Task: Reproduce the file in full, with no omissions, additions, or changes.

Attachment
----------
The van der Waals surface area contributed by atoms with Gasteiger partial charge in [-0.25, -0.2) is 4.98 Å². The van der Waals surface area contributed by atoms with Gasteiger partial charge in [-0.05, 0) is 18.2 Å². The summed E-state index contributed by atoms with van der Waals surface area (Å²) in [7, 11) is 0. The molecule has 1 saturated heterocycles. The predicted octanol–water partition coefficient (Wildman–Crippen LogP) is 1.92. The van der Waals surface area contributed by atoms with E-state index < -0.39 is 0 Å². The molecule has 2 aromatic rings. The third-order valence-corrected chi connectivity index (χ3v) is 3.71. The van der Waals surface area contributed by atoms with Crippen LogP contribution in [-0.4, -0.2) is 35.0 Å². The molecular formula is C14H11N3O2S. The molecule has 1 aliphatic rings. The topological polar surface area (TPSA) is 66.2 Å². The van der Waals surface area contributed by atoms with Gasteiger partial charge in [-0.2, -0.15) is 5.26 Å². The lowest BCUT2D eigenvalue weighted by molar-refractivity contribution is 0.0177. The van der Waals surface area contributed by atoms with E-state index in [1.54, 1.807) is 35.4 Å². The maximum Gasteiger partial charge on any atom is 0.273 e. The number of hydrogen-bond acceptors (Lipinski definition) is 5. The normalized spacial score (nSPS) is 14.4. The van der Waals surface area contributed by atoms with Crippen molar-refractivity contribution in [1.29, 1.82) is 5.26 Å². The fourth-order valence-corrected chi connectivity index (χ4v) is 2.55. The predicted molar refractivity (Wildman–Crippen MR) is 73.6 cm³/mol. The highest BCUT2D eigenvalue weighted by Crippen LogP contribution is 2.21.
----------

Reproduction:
The van der Waals surface area contributed by atoms with Gasteiger partial charge in [-0.25, -0.2) is 4.98 Å². The van der Waals surface area contributed by atoms with Gasteiger partial charge in [-0.05, 0) is 18.2 Å². The summed E-state index contributed by atoms with van der Waals surface area (Å²) in [7, 11) is 0. The molecule has 1 saturated heterocycles. The predicted octanol–water partition coefficient (Wildman–Crippen LogP) is 1.92. The van der Waals surface area contributed by atoms with E-state index < -0.39 is 0 Å². The molecule has 2 aromatic rings. The third-order valence-corrected chi connectivity index (χ3v) is 3.71. The van der Waals surface area contributed by atoms with Crippen LogP contribution in [-0.4, -0.2) is 35.0 Å². The molecular formula is C14H11N3O2S. The molecule has 1 aliphatic rings. The topological polar surface area (TPSA) is 66.2 Å². The van der Waals surface area contributed by atoms with Gasteiger partial charge in [-0.2, -0.15) is 5.26 Å². The lowest BCUT2D eigenvalue weighted by molar-refractivity contribution is 0.0177. The van der Waals surface area contributed by atoms with E-state index in [1.54, 1.807) is 35.4 Å². The maximum Gasteiger partial charge on any atom is 0.273 e. The number of hydrogen-bond acceptors (Lipinski definition) is 5. The normalized spacial score (nSPS) is 14.4. The van der Waals surface area contributed by atoms with Crippen molar-refractivity contribution in [1.29, 1.82) is 5.26 Å². The fourth-order valence-corrected chi connectivity index (χ4v) is 2.55. The predicted molar refractivity (Wildman–Crippen MR) is 73.6 cm³/mol. The highest BCUT2D eigenvalue weighted by Crippen LogP contribution is 2.21.